Tuesday, July 15, 2014

"Stop lecturing me" he says.

Who you gonna believe--a Nobel Laureate or me?

Not a hard question to answer, eh!  I know what you're thinking: who cares for the Nobel winner! ;)

What if the Nobel Prize winner that I am going to quote here essentially says the same things that I have been blogging about for years, and practicing for even longer?  Intrigued?

Carl Wieman, who was awarded the Nobel Prize in Physics in 2001, writes about "a fundamentally flawed understanding of learning":
Most people, including university faculty and administrators, believe learning happens by a person simply listening to a teacher. That is true if one is learning something very simple, like “Eat the red fruit, not the green one,” but complex learning, including scientific thinking, requires the extended practice and interaction described earlier to literally rewire the brain to take on new capabilities.
See, I told you that a Nobelist and I are on the same metaphorical page.  And, yes, Wieman is the "he" in the title of this post.

Universities continue on with the old, old, idea of lecturing despite all the evidence one would need on why lecturing does very little to student learning when compared to an educational environment in which students are active learners.  Why the heck don't they change?
Part of it is just habit; lectures began at universities because they did not have books, and so information had to be dictated and copied. Teaching methods have not yet adapted to the invention of the printing press.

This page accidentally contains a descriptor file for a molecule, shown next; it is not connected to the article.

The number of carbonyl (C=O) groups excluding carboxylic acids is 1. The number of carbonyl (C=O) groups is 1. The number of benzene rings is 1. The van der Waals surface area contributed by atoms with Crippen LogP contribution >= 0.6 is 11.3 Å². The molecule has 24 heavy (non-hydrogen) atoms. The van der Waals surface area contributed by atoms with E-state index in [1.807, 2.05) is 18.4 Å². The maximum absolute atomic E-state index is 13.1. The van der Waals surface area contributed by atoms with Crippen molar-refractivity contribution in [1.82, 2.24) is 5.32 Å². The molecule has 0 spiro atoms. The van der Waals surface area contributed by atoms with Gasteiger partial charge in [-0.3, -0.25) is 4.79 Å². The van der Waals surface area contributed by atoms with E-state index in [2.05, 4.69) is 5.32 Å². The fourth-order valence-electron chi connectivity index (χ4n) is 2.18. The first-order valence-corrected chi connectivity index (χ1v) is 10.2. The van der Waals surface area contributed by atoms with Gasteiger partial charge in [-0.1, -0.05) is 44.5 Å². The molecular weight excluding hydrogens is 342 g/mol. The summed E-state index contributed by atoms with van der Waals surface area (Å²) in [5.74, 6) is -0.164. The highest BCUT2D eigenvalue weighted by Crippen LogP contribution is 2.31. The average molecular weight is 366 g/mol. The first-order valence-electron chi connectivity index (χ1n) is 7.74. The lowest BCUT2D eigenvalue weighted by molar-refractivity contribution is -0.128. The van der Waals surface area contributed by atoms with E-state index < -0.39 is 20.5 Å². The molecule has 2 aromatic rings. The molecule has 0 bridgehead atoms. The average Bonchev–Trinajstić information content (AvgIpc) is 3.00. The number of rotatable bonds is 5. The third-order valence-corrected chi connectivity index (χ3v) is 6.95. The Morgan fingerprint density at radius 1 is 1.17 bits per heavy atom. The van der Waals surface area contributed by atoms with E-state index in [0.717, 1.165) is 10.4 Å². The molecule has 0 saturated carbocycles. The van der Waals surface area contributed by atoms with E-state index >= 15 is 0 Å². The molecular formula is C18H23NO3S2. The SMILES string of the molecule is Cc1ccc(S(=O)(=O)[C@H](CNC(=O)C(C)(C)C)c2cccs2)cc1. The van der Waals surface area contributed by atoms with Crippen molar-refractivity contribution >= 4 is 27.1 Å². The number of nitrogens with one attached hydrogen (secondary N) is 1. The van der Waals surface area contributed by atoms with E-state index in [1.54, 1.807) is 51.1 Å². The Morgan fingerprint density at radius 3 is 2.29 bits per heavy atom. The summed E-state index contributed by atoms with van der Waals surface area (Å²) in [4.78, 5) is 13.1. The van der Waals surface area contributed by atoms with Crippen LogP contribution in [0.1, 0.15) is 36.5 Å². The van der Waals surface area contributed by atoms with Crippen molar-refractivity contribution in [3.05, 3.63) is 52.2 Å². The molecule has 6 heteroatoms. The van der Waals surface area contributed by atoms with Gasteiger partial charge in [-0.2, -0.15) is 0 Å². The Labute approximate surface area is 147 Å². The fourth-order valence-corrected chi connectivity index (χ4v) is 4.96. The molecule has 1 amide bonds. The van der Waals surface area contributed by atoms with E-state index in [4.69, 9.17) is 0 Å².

I tell students all the time that they now have access to information that even the brightest minds of the past could never have imagined. Class meetings are not at all for me to transmit information to students.  Instead, well, let me quote myself here:
I, too, routinely tell students that they don't need to come to classes, and that they don't need to take courses, and that universities aren't warehouses of information. "You've got to think for yourselves" is what I keep emphasizing to them, while reminding them that thanks to the internet they have access to all the information they possibly need, and more. "So, why do you think we have classes?" is a question I often ask students, who perhaps view that as some kind of a trick question.
By now you are thinking, "if that is the case, then why do insist on continuing with some Middle Age practice of lecturing?"  Good question.  The answer is simple.  "There is no incentive."
Faculty and universities are recognized and rewarded only for how successful they are at pursuing the $40 billion a year of federal research money. There is zero incentive to use effective research-based teaching methods rather than pedagogical superstition and habit, and in fact, very few, if any, universities in the U.S. track what teaching methods are being used in their classrooms. As long as this holds true, prospective students have no way to compare the quality of education they will receive at different institutions, and so no institution needs to improve.
No institution needs to improve. So long, suckers!

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